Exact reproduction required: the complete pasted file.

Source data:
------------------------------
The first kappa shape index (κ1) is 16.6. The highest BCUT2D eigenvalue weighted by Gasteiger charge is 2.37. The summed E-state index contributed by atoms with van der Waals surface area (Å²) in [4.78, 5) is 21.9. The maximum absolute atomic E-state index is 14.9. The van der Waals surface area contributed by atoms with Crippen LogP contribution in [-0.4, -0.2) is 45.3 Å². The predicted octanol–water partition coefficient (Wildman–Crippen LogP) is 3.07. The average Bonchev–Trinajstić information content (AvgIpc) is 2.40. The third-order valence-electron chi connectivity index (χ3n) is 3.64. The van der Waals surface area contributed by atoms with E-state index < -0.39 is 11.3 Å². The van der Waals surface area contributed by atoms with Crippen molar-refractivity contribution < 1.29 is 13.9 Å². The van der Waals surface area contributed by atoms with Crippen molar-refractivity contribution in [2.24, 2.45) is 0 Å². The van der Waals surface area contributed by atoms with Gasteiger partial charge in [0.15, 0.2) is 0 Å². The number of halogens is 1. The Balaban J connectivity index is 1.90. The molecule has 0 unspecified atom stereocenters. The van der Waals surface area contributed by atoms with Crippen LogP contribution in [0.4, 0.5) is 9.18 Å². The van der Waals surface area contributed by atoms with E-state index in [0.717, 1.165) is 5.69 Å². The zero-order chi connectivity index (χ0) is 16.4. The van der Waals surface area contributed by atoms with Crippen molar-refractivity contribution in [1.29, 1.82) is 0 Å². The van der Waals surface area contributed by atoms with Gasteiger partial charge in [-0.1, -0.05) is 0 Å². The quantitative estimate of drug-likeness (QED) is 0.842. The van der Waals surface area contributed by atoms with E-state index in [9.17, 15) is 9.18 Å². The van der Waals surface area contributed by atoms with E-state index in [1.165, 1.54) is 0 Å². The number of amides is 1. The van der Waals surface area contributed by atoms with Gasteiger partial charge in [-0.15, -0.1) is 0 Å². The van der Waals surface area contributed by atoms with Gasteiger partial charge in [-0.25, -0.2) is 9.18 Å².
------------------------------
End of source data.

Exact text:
The first kappa shape index (κ1) is 16.6. The highest BCUT2D eigenvalue weighted by Gasteiger charge is 2.37. The summed E-state index contributed by atoms with van der Waals surface area (Å²) in [4.78, 5) is 21.9. The maximum absolute atomic E-state index is 14.9. The van der Waals surface area contributed by atoms with Crippen LogP contribution in [-0.4, -0.2) is 45.3 Å². The predicted octanol–water partition coefficient (Wildman–Crippen LogP) is 3.07. The average Bonchev–Trinajstić information content (AvgIpc) is 2.40. The third-order valence-electron chi connectivity index (χ3n) is 3.64. The van der Waals surface area contributed by atoms with E-state index < -0.39 is 11.3 Å². The van der Waals surface area contributed by atoms with Crippen molar-refractivity contribution < 1.29 is 13.9 Å². The van der Waals surface area contributed by atoms with Crippen molar-refractivity contribution in [2.24, 2.45) is 0 Å². The van der Waals surface area contributed by atoms with Gasteiger partial charge in [0.15, 0.2) is 0 Å². The number of halogens is 1. The Balaban J connectivity index is 1.90. The molecule has 0 unspecified atom stereocenters. The van der Waals surface area contributed by atoms with Crippen LogP contribution in [0.4, 0.5) is 9.18 Å². The van der Waals surface area contributed by atoms with E-state index in [0.717, 1.165) is 5.69 Å². The zero-order chi connectivity index (χ0) is 16.4. The van der Waals surface area contributed by atoms with Crippen molar-refractivity contribution in [1.29, 1.82) is 0 Å². The van der Waals surface area contributed by atoms with Gasteiger partial charge in [-0.1, -0.05) is 0 Å². The quantitative estimate of drug-likeness (QED) is 0.842. The van der Waals surface area contributed by atoms with E-state index in [9.17, 15) is 9.18 Å². The van der Waals surface area contributed by atoms with E-state index in [1.165, 1.54) is 0 Å². The number of amides is 1. The van der Waals surface area contributed by atoms with Gasteiger partial charge in [-0.15, -0.1) is 0 Å². The van der Waals surface area contributed by atoms with Gasteiger partial charge in [-0.25, -0.2) is 9.18 Å².